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March 19, 2014 ¡Cheers to Pisco!



Pisco Sour

Probably the most famous Pisco drink of them all—and for good reason!—the Pisco Sour is similar to a margarita, with the frothy addition of egg whites.  My recipe is pretty standard, with a simple swap of agave nectar for simple syrup.  Key limes work best, if you can find them!

Ingredients (for 2 drinks):

4 oz Peruvian Pisco

1 oz agave nectar

2 oz lime juice

1 egg white

Dash of bitters


In a shaker (or a jar), combine all ingredients except the bitters and fill halfway with ice.  Shake vigorously (with all your might!!) for at least 10 seconds.  Strain into 2 glasses and top with a couple drops of bitters each.





Blushing Pisco Crush

Be forewarned, this drink tastes like candy…delicious Raspberry-Ginger candy!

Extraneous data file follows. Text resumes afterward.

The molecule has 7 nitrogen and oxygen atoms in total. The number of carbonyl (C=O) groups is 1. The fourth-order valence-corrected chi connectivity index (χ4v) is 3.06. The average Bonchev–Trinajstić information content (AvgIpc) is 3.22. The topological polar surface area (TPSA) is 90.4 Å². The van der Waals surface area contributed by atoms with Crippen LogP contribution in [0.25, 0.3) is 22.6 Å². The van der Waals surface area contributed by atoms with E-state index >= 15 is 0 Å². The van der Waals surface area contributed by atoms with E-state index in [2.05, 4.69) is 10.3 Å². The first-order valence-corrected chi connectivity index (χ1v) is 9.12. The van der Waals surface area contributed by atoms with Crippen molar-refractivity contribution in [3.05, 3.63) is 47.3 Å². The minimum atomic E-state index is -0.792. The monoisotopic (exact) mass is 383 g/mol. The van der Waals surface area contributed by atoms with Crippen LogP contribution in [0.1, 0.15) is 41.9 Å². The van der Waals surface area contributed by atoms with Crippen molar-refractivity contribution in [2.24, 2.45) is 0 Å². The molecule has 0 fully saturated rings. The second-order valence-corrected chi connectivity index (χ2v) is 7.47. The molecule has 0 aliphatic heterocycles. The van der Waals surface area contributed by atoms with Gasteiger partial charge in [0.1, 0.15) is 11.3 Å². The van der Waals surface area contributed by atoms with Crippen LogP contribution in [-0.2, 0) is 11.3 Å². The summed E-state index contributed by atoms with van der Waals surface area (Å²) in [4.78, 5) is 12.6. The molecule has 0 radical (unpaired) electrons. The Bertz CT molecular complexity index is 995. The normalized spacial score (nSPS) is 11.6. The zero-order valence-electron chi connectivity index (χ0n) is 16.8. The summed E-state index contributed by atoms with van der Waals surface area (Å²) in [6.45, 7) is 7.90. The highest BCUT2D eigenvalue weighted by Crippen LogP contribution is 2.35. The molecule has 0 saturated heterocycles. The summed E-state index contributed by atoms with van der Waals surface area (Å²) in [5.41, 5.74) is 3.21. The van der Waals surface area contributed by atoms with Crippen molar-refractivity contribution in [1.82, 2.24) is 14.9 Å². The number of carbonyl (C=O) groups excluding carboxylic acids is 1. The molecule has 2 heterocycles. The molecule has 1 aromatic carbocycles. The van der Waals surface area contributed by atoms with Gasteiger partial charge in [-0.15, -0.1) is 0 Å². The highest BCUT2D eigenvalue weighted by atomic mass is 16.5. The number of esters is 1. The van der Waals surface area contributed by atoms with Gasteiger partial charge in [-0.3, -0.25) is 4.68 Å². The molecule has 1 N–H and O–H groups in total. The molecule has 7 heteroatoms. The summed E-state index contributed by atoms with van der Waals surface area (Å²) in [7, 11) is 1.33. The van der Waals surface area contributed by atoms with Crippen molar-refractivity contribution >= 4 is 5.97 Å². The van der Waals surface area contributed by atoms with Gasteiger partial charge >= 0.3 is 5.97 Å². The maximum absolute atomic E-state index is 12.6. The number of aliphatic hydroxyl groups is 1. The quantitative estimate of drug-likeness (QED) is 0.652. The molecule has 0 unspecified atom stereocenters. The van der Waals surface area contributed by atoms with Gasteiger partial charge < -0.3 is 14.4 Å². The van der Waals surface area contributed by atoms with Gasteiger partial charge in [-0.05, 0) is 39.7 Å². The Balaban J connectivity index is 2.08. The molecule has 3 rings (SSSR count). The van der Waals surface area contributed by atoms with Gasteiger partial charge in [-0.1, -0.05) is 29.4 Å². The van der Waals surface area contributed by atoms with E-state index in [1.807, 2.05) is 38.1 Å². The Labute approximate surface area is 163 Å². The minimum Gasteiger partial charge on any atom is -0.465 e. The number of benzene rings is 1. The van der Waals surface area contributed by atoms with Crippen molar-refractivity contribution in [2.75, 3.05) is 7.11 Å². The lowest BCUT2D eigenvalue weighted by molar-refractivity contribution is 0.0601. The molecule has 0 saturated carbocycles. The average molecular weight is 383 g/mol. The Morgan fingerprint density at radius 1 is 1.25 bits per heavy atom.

Ingredients (for 2 drinks):

4 oz Peruvian Pisco

4 oz ginger ale

2 teaspoons fresh ginger, finely minced

4 fresh raspberries


In each glass, smash together 2 raspberries and 1 teaspoon ginger.  Fill each halfway with ice, then add the pisco and the ginger ale.  Stir to combine.



 Pisco Sangria


Cinnamon-Citrus Sangria

Both being made from grapes, Pisco and wine are destined to go together!  Especially when you turn them into a fruity, delicious sangria!

Ingredients (for 1 large pitcher):

1 bottle dry red wine

1 cup (8 oz) Peruvian Pisco

½ cup (4 oz) Cointreau or Triple Sec

12oz can ginger ale (about 1 ½ cups)

2 oranges

2 lemons

2 limes

2 cinnamon sticks


In a large pitcher, squeeze the juice from the fruit and then cut them into segments.  Add the fruit segments to the pitcher, along with the wine, pisco, cointreau and the cinnamon sticks.  Allow the mixture to marinate for at least 2 hours.  Just before serving, add the ginger ale and the ice.

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Say It With Tassels